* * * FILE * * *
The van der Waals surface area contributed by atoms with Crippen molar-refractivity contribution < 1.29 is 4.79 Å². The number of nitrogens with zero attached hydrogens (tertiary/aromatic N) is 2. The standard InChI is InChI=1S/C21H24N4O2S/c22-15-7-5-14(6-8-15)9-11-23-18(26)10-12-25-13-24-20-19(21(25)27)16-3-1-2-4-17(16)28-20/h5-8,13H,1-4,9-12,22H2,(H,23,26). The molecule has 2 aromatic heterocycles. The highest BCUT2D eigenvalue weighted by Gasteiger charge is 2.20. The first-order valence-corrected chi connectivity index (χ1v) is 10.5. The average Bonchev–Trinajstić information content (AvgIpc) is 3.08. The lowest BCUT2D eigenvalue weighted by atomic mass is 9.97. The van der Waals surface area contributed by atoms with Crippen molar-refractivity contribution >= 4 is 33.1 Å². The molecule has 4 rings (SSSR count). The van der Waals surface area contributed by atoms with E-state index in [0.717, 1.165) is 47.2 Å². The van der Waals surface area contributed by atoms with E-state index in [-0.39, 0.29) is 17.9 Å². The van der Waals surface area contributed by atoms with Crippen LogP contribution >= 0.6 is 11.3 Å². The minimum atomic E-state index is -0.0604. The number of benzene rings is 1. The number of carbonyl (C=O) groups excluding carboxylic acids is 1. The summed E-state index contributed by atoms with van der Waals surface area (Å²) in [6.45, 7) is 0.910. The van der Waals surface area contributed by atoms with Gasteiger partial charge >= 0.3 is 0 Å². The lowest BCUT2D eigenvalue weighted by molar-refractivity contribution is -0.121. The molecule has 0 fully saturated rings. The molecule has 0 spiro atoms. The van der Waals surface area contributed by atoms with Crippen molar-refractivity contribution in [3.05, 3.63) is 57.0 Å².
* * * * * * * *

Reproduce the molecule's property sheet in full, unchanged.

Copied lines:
The van der Waals surface area contributed by atoms with Crippen molar-refractivity contribution < 1.29 is 4.79 Å². The number of nitrogens with zero attached hydrogens (tertiary/aromatic N) is 2. The standard InChI is InChI=1S/C21H24N4O2S/c22-15-7-5-14(6-8-15)9-11-23-18(26)10-12-25-13-24-20-19(21(25)27)16-3-1-2-4-17(16)28-20/h5-8,13H,1-4,9-12,22H2,(H,23,26). The molecule has 2 aromatic heterocycles. The highest BCUT2D eigenvalue weighted by Gasteiger charge is 2.20. The first-order valence-corrected chi connectivity index (χ1v) is 10.5. The average Bonchev–Trinajstić information content (AvgIpc) is 3.08. The lowest BCUT2D eigenvalue weighted by atomic mass is 9.97. The van der Waals surface area contributed by atoms with Crippen molar-refractivity contribution >= 4 is 33.1 Å². The molecule has 4 rings (SSSR count). The van der Waals surface area contributed by atoms with E-state index in [0.717, 1.165) is 47.2 Å². The van der Waals surface area contributed by atoms with E-state index in [-0.39, 0.29) is 17.9 Å². The van der Waals surface area contributed by atoms with Crippen LogP contribution >= 0.6 is 11.3 Å². The minimum atomic E-state index is -0.0604. The number of benzene rings is 1. The number of carbonyl (C=O) groups excluding carboxylic acids is 1. The summed E-state index contributed by atoms with van der Waals surface area (Å²) in [6.45, 7) is 0.910. The van der Waals surface area contributed by atoms with Gasteiger partial charge >= 0.3 is 0 Å². The lowest BCUT2D eigenvalue weighted by molar-refractivity contribution is -0.121. The molecule has 0 fully saturated rings. The molecule has 0 spiro atoms. The van der Waals surface area contributed by atoms with Crippen molar-refractivity contribution in [3.05, 3.63) is 57.0 Å².